Rory McIlroy misses cut at Scottish Open amid putting woe

Rory McIlroy walks to the 5th tee during day two of the 2017 Aberdeen Asset Management Scottish Open at Dundonald Links. Picture: Mark Runnacles/PA Wire
Rory McIlroy walks to the 5th tee during day two of the 2017 Aberdeen Asset Management Scottish Open at Dundonald Links. Picture: Mark Runnacles/PA Wire
Share this article
0
Have your say

Rory McIlroy is adamant he can still get his game in shape for next week’s Open Championship at Royal Birkdale despite missing his third cut in four events, an early exit from the Aberdeen Asset Management Scottish Open being sealed by a “terrible putt” at Dundonald Links.

As another Irishman, Padraig Harrington, handed himself a timely boost ahead of the season’s third major in Southport, where he won in 2008, by securing a share of the halfway lead in Ayrshire, McIlroy found himself heading down the M6 two days earlier than he’d hoped after adding this event to his schedule to get much-needed competitive rounds under his belt. It had looked as though the world No 4 would be around for the weekend after going out in three-under to get back to one-under for the tournament following his wedge problems in Thursday’s 
74, but, for the second day in a row, he came a cropper at 
the par-4 13th en route to a 71.

It was sand, not water, that did the damage this time around as McIlroy saw his third shot tumble back into a greenside trap, the result being his second 6 of the event there. That dropped him back outside the cut and he didn’t even manage to threaten the hole with a five-foot birdie putt at the last that might have got him through to the weekend. He ended up missing out by two shots as the cut fell at one-under.

After suffering similar disappointments in the US Open at Erin Hills last month, then the Irish Open a week ago, the 28-year-old isn’t exactly firing on all cylinders heading into the season’s third major.

“I’m frustrated but, at the same time, I thought I saw some good signs out there,” he said, trying to take something positive out of his latest early exit. “I thought my putting improved this week compared to last week, though the one at the last was terrible. I’m just waiting for some sort of spark, something to go right, and the last couple weeks haven’t been like that. I’ve just got to keep plugging away and hopefully it turns around next week.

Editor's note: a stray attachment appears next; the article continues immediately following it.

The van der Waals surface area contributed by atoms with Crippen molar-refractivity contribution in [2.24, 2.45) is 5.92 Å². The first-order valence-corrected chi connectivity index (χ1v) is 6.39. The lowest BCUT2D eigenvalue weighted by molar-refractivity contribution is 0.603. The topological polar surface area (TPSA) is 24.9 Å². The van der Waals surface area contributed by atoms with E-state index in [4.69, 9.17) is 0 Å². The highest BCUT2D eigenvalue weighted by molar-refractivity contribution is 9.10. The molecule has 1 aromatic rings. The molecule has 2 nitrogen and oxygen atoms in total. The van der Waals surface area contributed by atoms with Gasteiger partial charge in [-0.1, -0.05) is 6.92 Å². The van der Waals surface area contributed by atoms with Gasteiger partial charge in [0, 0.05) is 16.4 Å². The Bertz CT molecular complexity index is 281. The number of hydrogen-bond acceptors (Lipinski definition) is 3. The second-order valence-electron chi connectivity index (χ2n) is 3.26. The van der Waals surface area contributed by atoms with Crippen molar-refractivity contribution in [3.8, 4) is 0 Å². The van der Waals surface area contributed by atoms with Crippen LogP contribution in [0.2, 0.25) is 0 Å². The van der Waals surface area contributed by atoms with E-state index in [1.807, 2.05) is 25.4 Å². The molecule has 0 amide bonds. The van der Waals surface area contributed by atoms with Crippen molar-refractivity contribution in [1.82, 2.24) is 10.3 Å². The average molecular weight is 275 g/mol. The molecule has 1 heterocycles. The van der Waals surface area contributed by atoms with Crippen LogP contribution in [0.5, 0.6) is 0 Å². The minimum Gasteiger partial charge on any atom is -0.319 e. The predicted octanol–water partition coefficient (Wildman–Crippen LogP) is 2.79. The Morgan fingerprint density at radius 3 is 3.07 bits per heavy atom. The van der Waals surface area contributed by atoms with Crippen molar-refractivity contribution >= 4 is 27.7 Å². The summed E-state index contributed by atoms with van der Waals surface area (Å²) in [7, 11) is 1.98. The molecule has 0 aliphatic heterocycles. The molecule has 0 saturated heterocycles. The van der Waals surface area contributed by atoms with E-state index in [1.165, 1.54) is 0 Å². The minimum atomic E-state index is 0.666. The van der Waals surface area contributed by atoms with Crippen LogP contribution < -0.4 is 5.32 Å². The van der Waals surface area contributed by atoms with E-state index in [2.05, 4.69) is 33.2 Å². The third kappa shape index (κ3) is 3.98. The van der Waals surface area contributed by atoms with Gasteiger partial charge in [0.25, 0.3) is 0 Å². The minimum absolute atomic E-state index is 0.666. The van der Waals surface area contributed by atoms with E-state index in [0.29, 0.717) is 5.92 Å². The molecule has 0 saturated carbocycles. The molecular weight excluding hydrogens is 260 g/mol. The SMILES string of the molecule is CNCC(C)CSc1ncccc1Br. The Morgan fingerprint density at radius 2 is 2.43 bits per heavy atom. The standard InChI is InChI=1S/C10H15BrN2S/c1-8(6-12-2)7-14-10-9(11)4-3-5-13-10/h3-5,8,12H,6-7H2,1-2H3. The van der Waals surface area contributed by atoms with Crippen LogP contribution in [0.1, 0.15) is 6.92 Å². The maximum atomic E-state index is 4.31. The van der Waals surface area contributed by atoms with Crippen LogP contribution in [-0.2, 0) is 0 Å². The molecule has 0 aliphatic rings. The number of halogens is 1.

“I’ll probably head down to Birkdale early, get some early practice rounds and try to get myself ready for that golf course. It’s frustrating that I’m not getting to play the weekend, but I’d be much more worried if I went out there and shot a couple of 76s and be nowhere near trying to make the cut. I feel like I’ve just been on the wrong side of them (fine margins) the past couple of weeks, and hope-fully next week I’m on the right side of them.”

Referring to missing a chunk of the season due to a niggling rib injury, McIlroy, who was joined by defending champion Alex Noren in crashing out, added: “I would have loved to have played more rounds going into, not just the Open, but, if I go to Birkdale next week and I shoot a couple of even pars, I don’t think I’ll be that far away and I feel I am capable of shooting something in the 60s and getting myself into contention.”

Harrington, who made a successful defence of the Claret Jug at Birkdale nine years ago, could have even more reason to be looking forward to his return next week if he keeps up the form that has earned him a share of pole position with Englishman Callum Shinkwin and Germany’s Alexander Knappe on nine-under-par.

After adding a “boring” 68 to a more adventurous 67 on Thursday, Harrington insisted he’ll have no complaints if his best days are in the past, having reached the conclusion that he can be quite content with three majors and a total of 31 professional victories around the world. “I’ve come to the conclusion that I’m pretty much done with what I’ve done in the game of golf,” said the 45-year-old. “Why bother beating myself up when I enjoy being out here? If you told me I was going to win another six majors, that might be different. One more wouldn’t be a huge deal. It’s not going to change me and there’s no point in me fighting it at this stage. I’m enjoying what I am doing and kind of letting it happen.

“When I came on the Tour, I played with some of the elder statesmen and used to watch them fighting it and think, ‘why are you fighting it?’ They’d say, ‘well, if I can win one more tournament’. I’d hate to be that guy and I think I get respect from the younger players because of that.”

While Harrington might not be surprised to be sitting at the top of the leaderboard in this Rolex Series event, the same certainly doesn’t apply to either Shinkwin or Knappe.

Shinkwin, a 24-year-old 
from Watford, had missed six cuts, been disqualified twice and also suffered a retirement in a miserable nine-run 
event before finding a bit of form in the French Open then taking that into the Irish 
Open and now giving himself even more cause for 
optimism on the back of opening rounds of 67 and 68 here. “I’ve just found a consistency in my game really, a little piece of the puzzle missing,” said the 2015 Challenge Tour graduate.

As for Knappe, making it to the weekend here ended a run of eight missed cuts for the 28-year-old from near Dortmund. “You never should give up,” he said after signing for a best-of-the-day 65, illuminated by a burst that produced an eagle and four birdies in five holes.